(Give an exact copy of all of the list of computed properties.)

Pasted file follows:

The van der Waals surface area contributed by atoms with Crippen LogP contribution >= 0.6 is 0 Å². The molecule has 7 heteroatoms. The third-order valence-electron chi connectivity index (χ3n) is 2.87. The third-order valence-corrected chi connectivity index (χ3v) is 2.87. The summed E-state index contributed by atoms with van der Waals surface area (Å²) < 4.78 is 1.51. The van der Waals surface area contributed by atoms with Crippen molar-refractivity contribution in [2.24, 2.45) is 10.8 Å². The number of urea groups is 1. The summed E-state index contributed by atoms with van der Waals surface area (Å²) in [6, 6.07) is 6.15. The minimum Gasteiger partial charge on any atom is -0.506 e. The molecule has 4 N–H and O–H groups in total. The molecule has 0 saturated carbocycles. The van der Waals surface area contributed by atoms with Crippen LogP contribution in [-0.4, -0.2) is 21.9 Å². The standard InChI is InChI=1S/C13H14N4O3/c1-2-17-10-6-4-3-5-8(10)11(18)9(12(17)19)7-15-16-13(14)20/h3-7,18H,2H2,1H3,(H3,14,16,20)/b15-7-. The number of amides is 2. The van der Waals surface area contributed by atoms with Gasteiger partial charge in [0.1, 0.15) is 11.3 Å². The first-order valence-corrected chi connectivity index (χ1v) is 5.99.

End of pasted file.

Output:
The van der Waals surface area contributed by atoms with Crippen LogP contribution >= 0.6 is 0 Å². The molecule has 7 heteroatoms. The third-order valence-electron chi connectivity index (χ3n) is 2.87. The third-order valence-corrected chi connectivity index (χ3v) is 2.87. The summed E-state index contributed by atoms with van der Waals surface area (Å²) < 4.78 is 1.51. The van der Waals surface area contributed by atoms with Crippen molar-refractivity contribution in [2.24, 2.45) is 10.8 Å². The number of urea groups is 1. The summed E-state index contributed by atoms with van der Waals surface area (Å²) in [6, 6.07) is 6.15. The minimum Gasteiger partial charge on any atom is -0.506 e. The molecule has 4 N–H and O–H groups in total. The molecule has 0 saturated carbocycles. The van der Waals surface area contributed by atoms with Crippen LogP contribution in [-0.4, -0.2) is 21.9 Å². The standard InChI is InChI=1S/C13H14N4O3/c1-2-17-10-6-4-3-5-8(10)11(18)9(12(17)19)7-15-16-13(14)20/h3-7,18H,2H2,1H3,(H3,14,16,20)/b15-7-. The number of amides is 2. The van der Waals surface area contributed by atoms with Gasteiger partial charge in [0.1, 0.15) is 11.3 Å². The first-order valence-corrected chi connectivity index (χ1v) is 5.99.